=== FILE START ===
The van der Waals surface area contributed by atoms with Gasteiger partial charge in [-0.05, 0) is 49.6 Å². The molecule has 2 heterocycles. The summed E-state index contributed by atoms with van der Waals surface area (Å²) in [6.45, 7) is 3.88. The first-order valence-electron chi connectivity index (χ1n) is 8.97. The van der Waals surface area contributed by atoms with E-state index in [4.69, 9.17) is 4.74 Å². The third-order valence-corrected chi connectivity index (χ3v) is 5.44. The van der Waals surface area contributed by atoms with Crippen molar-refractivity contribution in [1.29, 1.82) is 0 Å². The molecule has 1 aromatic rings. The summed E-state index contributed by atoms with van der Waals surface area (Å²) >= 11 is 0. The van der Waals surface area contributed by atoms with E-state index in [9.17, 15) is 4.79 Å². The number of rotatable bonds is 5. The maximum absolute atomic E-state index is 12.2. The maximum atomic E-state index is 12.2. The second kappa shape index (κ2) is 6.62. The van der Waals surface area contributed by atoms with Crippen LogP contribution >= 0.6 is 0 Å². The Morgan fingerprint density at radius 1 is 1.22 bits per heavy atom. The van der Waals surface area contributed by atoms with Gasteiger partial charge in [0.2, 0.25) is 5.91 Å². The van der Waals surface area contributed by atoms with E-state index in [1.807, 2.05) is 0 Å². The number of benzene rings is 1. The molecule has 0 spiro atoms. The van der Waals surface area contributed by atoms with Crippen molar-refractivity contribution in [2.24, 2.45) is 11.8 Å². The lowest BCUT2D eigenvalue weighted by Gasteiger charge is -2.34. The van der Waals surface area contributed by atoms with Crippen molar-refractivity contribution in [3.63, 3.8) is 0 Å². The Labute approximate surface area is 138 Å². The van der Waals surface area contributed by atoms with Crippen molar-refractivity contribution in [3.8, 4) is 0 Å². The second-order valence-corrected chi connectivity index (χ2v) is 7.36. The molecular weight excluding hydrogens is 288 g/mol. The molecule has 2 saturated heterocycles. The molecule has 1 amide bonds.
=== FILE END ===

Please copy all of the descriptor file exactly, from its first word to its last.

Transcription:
The van der Waals surface area contributed by atoms with Gasteiger partial charge in [-0.05, 0) is 49.6 Å². The molecule has 2 heterocycles. The summed E-state index contributed by atoms with van der Waals surface area (Å²) in [6.45, 7) is 3.88. The first-order valence-electron chi connectivity index (χ1n) is 8.97. The van der Waals surface area contributed by atoms with E-state index in [4.69, 9.17) is 4.74 Å². The third-order valence-corrected chi connectivity index (χ3v) is 5.44. The van der Waals surface area contributed by atoms with Crippen molar-refractivity contribution in [1.29, 1.82) is 0 Å². The molecule has 1 aromatic rings. The summed E-state index contributed by atoms with van der Waals surface area (Å²) >= 11 is 0. The van der Waals surface area contributed by atoms with E-state index in [9.17, 15) is 4.79 Å². The number of rotatable bonds is 5. The maximum absolute atomic E-state index is 12.2. The maximum atomic E-state index is 12.2. The second kappa shape index (κ2) is 6.62. The van der Waals surface area contributed by atoms with Crippen LogP contribution >= 0.6 is 0 Å². The Morgan fingerprint density at radius 1 is 1.22 bits per heavy atom. The van der Waals surface area contributed by atoms with Gasteiger partial charge in [0.2, 0.25) is 5.91 Å². The van der Waals surface area contributed by atoms with E-state index in [1.807, 2.05) is 0 Å². The number of benzene rings is 1. The molecule has 0 spiro atoms. The van der Waals surface area contributed by atoms with Crippen molar-refractivity contribution in [2.24, 2.45) is 11.8 Å². The lowest BCUT2D eigenvalue weighted by Gasteiger charge is -2.34. The van der Waals surface area contributed by atoms with Crippen molar-refractivity contribution in [3.63, 3.8) is 0 Å². The Labute approximate surface area is 138 Å². The van der Waals surface area contributed by atoms with Crippen molar-refractivity contribution in [3.8, 4) is 0 Å². The second-order valence-corrected chi connectivity index (χ2v) is 7.36. The molecular weight excluding hydrogens is 288 g/mol. The molecule has 2 saturated heterocycles. The molecule has 1 amide bonds.